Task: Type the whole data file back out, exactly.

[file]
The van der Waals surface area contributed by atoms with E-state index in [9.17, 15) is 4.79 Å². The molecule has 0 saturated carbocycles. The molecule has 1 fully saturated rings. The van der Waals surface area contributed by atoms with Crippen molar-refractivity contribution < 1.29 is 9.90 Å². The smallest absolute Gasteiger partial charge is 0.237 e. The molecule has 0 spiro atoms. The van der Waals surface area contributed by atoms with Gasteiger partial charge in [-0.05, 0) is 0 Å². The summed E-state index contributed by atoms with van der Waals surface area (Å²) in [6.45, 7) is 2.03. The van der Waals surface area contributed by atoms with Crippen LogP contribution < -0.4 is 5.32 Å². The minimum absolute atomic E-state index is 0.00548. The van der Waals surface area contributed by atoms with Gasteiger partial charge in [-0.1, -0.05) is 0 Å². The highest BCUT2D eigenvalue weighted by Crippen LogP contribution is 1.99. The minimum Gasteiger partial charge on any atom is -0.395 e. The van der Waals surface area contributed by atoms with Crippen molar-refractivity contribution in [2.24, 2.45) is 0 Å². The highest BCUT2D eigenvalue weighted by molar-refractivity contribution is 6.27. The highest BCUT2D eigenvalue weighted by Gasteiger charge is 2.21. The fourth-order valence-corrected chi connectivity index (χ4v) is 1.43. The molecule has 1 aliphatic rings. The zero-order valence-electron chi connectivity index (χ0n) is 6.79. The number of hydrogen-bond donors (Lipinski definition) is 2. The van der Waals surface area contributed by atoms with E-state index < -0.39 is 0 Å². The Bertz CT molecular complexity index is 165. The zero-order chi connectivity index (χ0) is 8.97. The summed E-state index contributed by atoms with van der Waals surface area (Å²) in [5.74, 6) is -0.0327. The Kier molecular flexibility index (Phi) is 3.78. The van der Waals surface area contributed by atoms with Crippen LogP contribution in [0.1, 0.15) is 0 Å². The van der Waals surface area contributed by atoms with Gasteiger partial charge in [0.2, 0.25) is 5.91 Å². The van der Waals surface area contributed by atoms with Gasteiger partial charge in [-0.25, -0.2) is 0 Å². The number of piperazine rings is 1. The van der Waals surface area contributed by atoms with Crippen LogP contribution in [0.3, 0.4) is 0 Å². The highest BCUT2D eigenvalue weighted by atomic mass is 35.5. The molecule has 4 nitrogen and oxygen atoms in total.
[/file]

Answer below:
The van der Waals surface area contributed by atoms with E-state index in [9.17, 15) is 4.79 Å². The molecule has 0 saturated carbocycles. The molecule has 1 fully saturated rings. The van der Waals surface area contributed by atoms with Crippen molar-refractivity contribution < 1.29 is 9.90 Å². The smallest absolute Gasteiger partial charge is 0.237 e. The molecule has 0 spiro atoms. The van der Waals surface area contributed by atoms with Gasteiger partial charge in [-0.05, 0) is 0 Å². The summed E-state index contributed by atoms with van der Waals surface area (Å²) in [6.45, 7) is 2.03. The van der Waals surface area contributed by atoms with Crippen LogP contribution < -0.4 is 5.32 Å². The minimum absolute atomic E-state index is 0.00548. The van der Waals surface area contributed by atoms with Gasteiger partial charge in [-0.1, -0.05) is 0 Å². The highest BCUT2D eigenvalue weighted by Crippen LogP contribution is 1.99. The minimum Gasteiger partial charge on any atom is -0.395 e. The van der Waals surface area contributed by atoms with Crippen molar-refractivity contribution in [2.24, 2.45) is 0 Å². The highest BCUT2D eigenvalue weighted by molar-refractivity contribution is 6.27. The highest BCUT2D eigenvalue weighted by Gasteiger charge is 2.21. The fourth-order valence-corrected chi connectivity index (χ4v) is 1.43. The molecule has 1 aliphatic rings. The zero-order valence-electron chi connectivity index (χ0n) is 6.79. The number of hydrogen-bond donors (Lipinski definition) is 2. The van der Waals surface area contributed by atoms with E-state index < -0.39 is 0 Å². The Bertz CT molecular complexity index is 165. The zero-order chi connectivity index (χ0) is 8.97. The summed E-state index contributed by atoms with van der Waals surface area (Å²) in [5.74, 6) is -0.0327. The Kier molecular flexibility index (Phi) is 3.78. The van der Waals surface area contributed by atoms with Crippen LogP contribution in [0.1, 0.15) is 0 Å². The van der Waals surface area contributed by atoms with Gasteiger partial charge in [0.2, 0.25) is 5.91 Å². The van der Waals surface area contributed by atoms with Gasteiger partial charge in [-0.25, -0.2) is 0 Å². The number of piperazine rings is 1. The van der Waals surface area contributed by atoms with Crippen LogP contribution in [0.3, 0.4) is 0 Å². The highest BCUT2D eigenvalue weighted by atomic mass is 35.5. The molecule has 4 nitrogen and oxygen atoms in total.